It’s Time to Talk About Meat and Climate Change

In light of the UN’s recent Climate Conference in Paris, their inability to address the intrinsic link between our habits of meat consumption and its ramifications upon the environment could prove a fatalistic error.


It’s Time to Talk About Meat and Climate Change

The majority of the focus regarding the much-publicised Paris talks centred around the escalation and development of renewable energy, constructing eco-friendly infrastructures within developing countries and attaining more prudent measures of the energy that we presently squander. These talks were positive and constructive in many ways, but critically overlooked the impact that the food industry and our paradigm of dietary predispositions have upon reaching that magic number of 2 degrees.


meat and climate changeSpecifically, meat production (and consequently our consumption of it) is a behemothic issue. Livestock production is accountable for 30% of all the planet’s land surface: almost one third of the Earth’s entire terra firma. Such a staggering statistic reflects both the harmful culture we have constructed with regards to gorging on meat, as well as our capitalistic systems’ propensity to pander interests of purely financial and economic gain to the detriment of our planet.

The Meat Industry

The meat industry plays a pivotal role when considering the effects of climate change. The dietary decisions we make can contribute a startling amount of greenhouse gases to our environment. In 2006 a report by the United Nations Food and Agriculture Organization warned that our diets (and explicitly the meat within them) pumped more greenhouse gases into the planet than either heavy industry or transportation.

There are a number of variables which account for a food source’s carbon footprint. For example, whilst it is estimated that it takes around seven pounds of grain to produce one pound of beef (not to mention the agricultural land usage), things such as food miles and water consumption also need to be taken into account. Eating Iamb in the UK which has been reared in New Zealand, over 18,000 kilometres away, actually produces a smaller carbon footprint than it you’d have consumed lamb reared in the UK. The reason for such a discrepancy is because lamb raised in New Zealand commonly graze on grass, whereas Britain’s lambs are fed on grain, requiring far more energy, land and water.

Meat and Climate Change

Aside from the environmental damage associated with transporting the meat, the problem undoubtedly lies in both the methods and scale of meat production. However, though the transportation of the meat contributes only 11% to its total carbon footprint, consumers should still be encouraged to buy locally and sustainably when possible. This alone, however, will not solve the problem. A drastic alteration of our consumption habits must be embraced both in developed and developing countries. We are not talking of insignificant, muted changes to our diets, but rather a worldwide paradigm shift of our nutritional intakes; moving away from processed meats towards fresh and local vegetables and free range eggs. (Alternatively, a vegetarian/vegan diet can be a positive move. For more information, please visit the Cruelty Free Shop)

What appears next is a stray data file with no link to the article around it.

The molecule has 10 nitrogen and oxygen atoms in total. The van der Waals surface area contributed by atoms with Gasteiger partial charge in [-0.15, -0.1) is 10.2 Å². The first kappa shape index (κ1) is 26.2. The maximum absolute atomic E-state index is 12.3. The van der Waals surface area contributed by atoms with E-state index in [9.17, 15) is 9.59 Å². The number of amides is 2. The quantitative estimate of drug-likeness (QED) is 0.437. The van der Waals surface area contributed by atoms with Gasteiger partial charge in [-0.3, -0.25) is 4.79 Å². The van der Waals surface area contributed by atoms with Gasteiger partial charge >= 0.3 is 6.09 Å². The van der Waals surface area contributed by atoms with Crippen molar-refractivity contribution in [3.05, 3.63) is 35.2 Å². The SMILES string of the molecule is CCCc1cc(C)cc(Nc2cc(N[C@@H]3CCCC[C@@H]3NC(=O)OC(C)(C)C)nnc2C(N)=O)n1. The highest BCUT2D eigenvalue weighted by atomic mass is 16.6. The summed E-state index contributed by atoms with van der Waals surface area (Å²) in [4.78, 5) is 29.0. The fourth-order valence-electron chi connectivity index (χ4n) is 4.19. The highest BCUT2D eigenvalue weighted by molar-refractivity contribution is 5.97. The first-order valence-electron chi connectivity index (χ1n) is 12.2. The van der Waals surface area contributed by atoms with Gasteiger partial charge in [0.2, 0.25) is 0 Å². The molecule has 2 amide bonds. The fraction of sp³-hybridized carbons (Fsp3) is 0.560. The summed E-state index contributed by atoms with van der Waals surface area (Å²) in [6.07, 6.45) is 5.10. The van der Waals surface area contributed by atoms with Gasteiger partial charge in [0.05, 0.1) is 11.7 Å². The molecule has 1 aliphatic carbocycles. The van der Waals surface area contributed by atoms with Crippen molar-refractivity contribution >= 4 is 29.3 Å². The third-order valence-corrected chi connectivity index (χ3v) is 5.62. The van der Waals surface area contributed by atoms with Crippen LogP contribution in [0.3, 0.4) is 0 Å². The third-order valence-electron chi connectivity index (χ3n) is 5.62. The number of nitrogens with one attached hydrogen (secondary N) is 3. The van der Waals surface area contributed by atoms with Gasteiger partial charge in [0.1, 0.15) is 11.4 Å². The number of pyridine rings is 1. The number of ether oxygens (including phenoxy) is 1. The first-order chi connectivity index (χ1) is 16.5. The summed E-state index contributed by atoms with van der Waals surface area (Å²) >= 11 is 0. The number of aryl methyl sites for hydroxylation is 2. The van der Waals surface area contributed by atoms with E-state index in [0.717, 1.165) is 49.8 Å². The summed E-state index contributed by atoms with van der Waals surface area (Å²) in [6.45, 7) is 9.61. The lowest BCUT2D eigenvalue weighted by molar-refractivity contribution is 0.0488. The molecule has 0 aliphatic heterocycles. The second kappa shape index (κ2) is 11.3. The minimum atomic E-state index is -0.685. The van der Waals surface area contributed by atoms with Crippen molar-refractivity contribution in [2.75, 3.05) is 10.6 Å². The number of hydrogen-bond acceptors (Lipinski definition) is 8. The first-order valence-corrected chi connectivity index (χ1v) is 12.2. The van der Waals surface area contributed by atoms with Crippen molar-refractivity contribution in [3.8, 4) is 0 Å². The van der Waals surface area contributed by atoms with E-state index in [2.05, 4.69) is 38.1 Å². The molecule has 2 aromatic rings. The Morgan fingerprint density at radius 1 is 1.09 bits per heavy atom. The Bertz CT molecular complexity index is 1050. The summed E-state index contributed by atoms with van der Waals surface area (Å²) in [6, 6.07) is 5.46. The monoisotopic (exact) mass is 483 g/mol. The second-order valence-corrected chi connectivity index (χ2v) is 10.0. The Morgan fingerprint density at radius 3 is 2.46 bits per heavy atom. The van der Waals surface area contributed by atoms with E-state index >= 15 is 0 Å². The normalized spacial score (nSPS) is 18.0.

In 2014, independent UK think tank, Chatham House, published a damning report of climate change’s “forgotten sector”; livestock. The report acknowledges the dire consequences we face if drastic and far-reaching changes are not implemented and lambasts the government and green organisations for failing to tackle the issue for fear of a consumer backlash. A point contained in the report carrying particular weight reads:

“Even with ambitious action to reduce the emissions intensity of livestock production, it is unlikely that global temperature rises can be kept below two degrees Celsius in the absence of a radical shift in meat and dairy consumption”.

Perhaps Paris should have been listening.

The report also identifies an “awareness gap” between consumers and the perceived consequences of such a rampant livestock industry. This is of particular importance, it argues, because “low awareness translates to a lack of willingness to change behaviour in order to reduce emissions”. Closing the awareness gap is thereby a key prerequisite to bringing about a meaningful change in the industry.

Making a Difference

Such considerable changes often feel inaccessible because of the sheer scale. When considering what an individual could do to make a difference, the most important criteria should remain raising awareness. Changing diet habits and discussing the issues online, with friends and family or even helping to raise awareness in the public sphere will help. Campaigning against the livestock industry, writing to your political representative or getting involved with activist website are all further ways to implement change.

There is an argument that grassroots change should not be fully relied on, because of the natural short-sightedness of consumers. Chatham House argues that governments should be striving to achieve change above all else. Introducing a revised RDA (recommended daily allowance) of the different food groups would be a positive if superficial start. Spending money on advertisements discouraging meat gorging, or introducing a blanket “carbon tax” across the livestock industry would prove that they really meant business.
Changing the paradigm of the meat industry, and instigating greater climate consciousness relies on the collaborative efforts of world leaders, companies, NGO’s and consumers.


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